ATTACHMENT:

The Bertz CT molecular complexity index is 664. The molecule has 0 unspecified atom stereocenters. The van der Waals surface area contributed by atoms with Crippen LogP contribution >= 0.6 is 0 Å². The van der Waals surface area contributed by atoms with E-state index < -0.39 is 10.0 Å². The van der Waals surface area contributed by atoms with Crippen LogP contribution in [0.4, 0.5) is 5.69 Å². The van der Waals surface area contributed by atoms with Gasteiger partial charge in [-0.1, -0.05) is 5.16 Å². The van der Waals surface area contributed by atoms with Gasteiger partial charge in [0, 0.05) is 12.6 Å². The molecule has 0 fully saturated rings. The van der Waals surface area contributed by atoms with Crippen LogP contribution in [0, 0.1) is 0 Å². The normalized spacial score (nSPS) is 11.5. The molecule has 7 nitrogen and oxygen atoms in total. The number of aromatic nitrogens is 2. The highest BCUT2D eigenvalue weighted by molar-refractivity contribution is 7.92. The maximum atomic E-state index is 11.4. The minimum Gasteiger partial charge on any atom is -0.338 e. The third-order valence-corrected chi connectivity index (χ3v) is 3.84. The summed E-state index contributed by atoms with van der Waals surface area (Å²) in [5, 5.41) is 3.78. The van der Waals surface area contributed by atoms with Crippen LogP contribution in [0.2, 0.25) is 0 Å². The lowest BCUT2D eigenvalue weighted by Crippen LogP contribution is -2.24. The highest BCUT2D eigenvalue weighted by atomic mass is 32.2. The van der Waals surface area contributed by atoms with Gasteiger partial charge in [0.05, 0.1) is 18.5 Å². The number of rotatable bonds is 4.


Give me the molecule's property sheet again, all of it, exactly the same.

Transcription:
The Bertz CT molecular complexity index is 664. The molecule has 0 unspecified atom stereocenters. The van der Waals surface area contributed by atoms with Crippen LogP contribution >= 0.6 is 0 Å². The van der Waals surface area contributed by atoms with E-state index < -0.39 is 10.0 Å². The van der Waals surface area contributed by atoms with Crippen LogP contribution in [0.4, 0.5) is 5.69 Å². The van der Waals surface area contributed by atoms with Gasteiger partial charge in [-0.1, -0.05) is 5.16 Å². The van der Waals surface area contributed by atoms with Gasteiger partial charge in [0, 0.05) is 12.6 Å². The molecule has 0 fully saturated rings. The van der Waals surface area contributed by atoms with Crippen LogP contribution in [0, 0.1) is 0 Å². The normalized spacial score (nSPS) is 11.5. The molecule has 7 nitrogen and oxygen atoms in total. The number of aromatic nitrogens is 2. The highest BCUT2D eigenvalue weighted by molar-refractivity contribution is 7.92. The maximum atomic E-state index is 11.4. The minimum Gasteiger partial charge on any atom is -0.338 e. The third-order valence-corrected chi connectivity index (χ3v) is 3.84. The summed E-state index contributed by atoms with van der Waals surface area (Å²) in [5, 5.41) is 3.78. The van der Waals surface area contributed by atoms with Crippen LogP contribution in [0.2, 0.25) is 0 Å². The lowest BCUT2D eigenvalue weighted by Crippen LogP contribution is -2.24. The highest BCUT2D eigenvalue weighted by atomic mass is 32.2. The van der Waals surface area contributed by atoms with Gasteiger partial charge in [0.05, 0.1) is 18.5 Å². The number of rotatable bonds is 4.